Unformatted text preview: 6.g. A Subsidy Versus a Cash Gift Many goods receive government subsidies: education, health care, and rail transit, to name a few. An important question for any consumer to ask is “Would I rather have the subsidy? Or would I rather have my share of the money the government spent on the subsidy?” For example, if the government’s subsidy to your education were $20,000 per year, you might reasonably prefer to have the government give you the $20,000, which you could then use to buy an education on the private market, or to buy some other good that you might value more than education. We can use figure 6.g.1 to show that a rational consumer will always prefer a cash gift to an equal-valued subsidy to some good. A consumer’s initial optimum is at point A, consuming a combination of education x and other goods y. A subsidy to education would make education cheaper, causing the budget constraint to rotate outward as shown. The consumer’s new optimum would be at point B, along the budget line labeled rotate outward as shown....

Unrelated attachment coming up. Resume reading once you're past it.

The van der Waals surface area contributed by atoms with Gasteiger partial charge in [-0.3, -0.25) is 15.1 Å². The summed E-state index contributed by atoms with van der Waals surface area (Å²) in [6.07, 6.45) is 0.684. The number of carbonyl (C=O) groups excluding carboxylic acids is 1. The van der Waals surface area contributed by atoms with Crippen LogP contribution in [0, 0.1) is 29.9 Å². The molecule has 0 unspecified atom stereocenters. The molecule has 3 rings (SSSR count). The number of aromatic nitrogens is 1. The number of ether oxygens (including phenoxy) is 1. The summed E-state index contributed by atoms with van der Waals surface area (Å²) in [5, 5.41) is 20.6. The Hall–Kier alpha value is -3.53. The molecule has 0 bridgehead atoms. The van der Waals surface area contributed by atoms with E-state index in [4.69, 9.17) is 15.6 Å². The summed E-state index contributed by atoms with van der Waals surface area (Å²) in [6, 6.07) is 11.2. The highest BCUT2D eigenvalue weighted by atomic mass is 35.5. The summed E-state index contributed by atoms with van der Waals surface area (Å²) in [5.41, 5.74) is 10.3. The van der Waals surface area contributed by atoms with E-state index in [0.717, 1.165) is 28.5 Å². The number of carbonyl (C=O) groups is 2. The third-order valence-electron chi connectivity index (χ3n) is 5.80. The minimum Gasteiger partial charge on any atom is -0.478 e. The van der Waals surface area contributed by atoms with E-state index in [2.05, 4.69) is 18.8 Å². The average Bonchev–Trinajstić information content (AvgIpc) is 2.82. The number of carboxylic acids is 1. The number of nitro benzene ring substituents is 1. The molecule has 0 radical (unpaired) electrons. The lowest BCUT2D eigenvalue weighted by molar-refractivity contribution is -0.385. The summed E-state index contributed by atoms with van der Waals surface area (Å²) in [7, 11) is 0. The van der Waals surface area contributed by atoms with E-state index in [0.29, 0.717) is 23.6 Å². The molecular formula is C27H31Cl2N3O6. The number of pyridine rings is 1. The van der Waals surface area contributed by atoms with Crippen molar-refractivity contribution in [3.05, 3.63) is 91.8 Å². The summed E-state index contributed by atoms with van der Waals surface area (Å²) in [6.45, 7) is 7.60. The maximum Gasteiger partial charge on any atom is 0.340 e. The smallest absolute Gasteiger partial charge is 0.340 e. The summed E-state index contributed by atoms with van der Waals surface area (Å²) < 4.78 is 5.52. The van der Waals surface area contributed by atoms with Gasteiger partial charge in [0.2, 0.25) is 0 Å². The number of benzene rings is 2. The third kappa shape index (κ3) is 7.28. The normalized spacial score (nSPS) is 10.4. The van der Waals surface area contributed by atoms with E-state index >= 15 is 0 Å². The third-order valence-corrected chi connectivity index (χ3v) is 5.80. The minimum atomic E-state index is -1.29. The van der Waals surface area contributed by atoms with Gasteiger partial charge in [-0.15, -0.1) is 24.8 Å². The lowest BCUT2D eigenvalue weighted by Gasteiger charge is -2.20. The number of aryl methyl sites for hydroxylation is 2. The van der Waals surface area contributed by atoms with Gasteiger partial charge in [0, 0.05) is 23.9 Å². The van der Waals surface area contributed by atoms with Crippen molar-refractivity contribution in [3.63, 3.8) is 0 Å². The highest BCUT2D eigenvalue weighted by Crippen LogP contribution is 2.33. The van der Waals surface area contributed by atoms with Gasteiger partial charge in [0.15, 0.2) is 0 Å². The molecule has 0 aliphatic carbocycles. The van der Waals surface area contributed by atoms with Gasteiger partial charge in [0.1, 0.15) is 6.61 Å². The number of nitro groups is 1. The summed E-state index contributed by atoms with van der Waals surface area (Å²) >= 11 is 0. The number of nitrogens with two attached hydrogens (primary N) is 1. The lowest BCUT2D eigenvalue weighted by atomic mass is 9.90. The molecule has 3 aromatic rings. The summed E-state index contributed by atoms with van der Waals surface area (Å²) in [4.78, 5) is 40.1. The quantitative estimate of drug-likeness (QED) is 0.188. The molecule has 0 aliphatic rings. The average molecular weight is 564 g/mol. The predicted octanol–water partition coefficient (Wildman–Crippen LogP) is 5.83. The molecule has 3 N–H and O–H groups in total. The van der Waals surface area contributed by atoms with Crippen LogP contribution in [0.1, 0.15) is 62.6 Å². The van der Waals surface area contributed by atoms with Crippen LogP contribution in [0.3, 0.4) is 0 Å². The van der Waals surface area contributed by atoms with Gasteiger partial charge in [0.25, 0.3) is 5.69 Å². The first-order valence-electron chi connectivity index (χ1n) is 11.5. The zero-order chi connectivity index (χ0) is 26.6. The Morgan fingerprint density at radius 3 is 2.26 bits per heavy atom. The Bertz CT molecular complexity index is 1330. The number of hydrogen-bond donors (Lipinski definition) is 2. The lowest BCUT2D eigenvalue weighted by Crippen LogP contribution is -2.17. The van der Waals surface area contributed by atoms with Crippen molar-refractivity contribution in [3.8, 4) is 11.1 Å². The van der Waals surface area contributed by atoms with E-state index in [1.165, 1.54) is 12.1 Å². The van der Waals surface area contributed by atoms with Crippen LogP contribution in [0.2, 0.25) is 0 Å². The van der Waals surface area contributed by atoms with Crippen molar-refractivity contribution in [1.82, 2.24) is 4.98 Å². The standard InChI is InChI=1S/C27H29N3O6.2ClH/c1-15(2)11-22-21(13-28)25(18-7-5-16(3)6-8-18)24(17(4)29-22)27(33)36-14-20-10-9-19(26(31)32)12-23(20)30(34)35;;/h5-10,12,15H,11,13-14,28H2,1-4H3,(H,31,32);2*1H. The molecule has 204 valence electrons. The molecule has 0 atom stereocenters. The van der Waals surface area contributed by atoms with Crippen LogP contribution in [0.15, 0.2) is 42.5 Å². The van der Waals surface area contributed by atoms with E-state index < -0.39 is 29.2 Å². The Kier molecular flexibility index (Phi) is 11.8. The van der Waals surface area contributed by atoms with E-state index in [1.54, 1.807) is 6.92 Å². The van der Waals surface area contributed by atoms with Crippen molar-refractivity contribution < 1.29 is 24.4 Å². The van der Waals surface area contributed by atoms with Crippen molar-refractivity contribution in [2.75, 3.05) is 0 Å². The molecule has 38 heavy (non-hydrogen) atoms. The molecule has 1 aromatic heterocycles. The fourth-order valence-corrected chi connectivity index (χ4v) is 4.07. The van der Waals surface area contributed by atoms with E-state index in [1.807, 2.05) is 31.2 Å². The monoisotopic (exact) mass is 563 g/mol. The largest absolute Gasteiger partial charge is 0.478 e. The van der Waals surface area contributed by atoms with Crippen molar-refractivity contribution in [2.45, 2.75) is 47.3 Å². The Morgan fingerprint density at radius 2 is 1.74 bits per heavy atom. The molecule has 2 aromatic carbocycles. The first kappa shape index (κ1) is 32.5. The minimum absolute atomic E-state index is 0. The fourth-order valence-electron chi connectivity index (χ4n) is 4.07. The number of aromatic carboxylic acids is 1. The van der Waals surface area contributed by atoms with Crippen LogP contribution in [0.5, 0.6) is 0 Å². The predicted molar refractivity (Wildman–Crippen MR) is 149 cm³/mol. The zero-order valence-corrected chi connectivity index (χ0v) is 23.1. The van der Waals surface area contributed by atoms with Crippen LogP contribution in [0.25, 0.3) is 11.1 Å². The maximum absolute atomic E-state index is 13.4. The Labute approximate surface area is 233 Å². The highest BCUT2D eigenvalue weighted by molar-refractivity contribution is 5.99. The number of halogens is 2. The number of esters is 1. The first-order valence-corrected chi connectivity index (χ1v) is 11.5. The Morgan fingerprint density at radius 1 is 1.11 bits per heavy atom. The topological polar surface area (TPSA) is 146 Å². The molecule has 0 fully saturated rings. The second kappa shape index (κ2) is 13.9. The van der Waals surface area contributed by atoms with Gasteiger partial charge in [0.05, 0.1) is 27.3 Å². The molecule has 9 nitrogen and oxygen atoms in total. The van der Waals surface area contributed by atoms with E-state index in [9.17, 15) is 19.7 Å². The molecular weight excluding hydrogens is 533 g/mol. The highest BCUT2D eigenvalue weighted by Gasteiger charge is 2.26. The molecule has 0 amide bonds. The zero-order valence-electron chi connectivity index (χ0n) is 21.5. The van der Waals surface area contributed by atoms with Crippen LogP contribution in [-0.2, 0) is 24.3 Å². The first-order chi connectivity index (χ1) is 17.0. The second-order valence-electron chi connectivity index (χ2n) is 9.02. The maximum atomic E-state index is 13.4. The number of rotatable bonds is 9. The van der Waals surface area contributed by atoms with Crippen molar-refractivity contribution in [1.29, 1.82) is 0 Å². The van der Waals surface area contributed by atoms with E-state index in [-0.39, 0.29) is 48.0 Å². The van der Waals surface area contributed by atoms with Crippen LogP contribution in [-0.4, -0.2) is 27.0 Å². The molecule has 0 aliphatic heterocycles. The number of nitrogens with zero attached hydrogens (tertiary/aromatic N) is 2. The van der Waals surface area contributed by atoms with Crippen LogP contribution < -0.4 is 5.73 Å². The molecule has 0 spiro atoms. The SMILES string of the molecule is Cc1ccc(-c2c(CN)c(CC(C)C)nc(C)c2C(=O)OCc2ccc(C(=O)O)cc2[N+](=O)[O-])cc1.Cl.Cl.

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This note was uploaded on 05/05/2010 for the course ECON 303 taught by Professor Cheng during the Spring '07 term at USC.
- Spring '07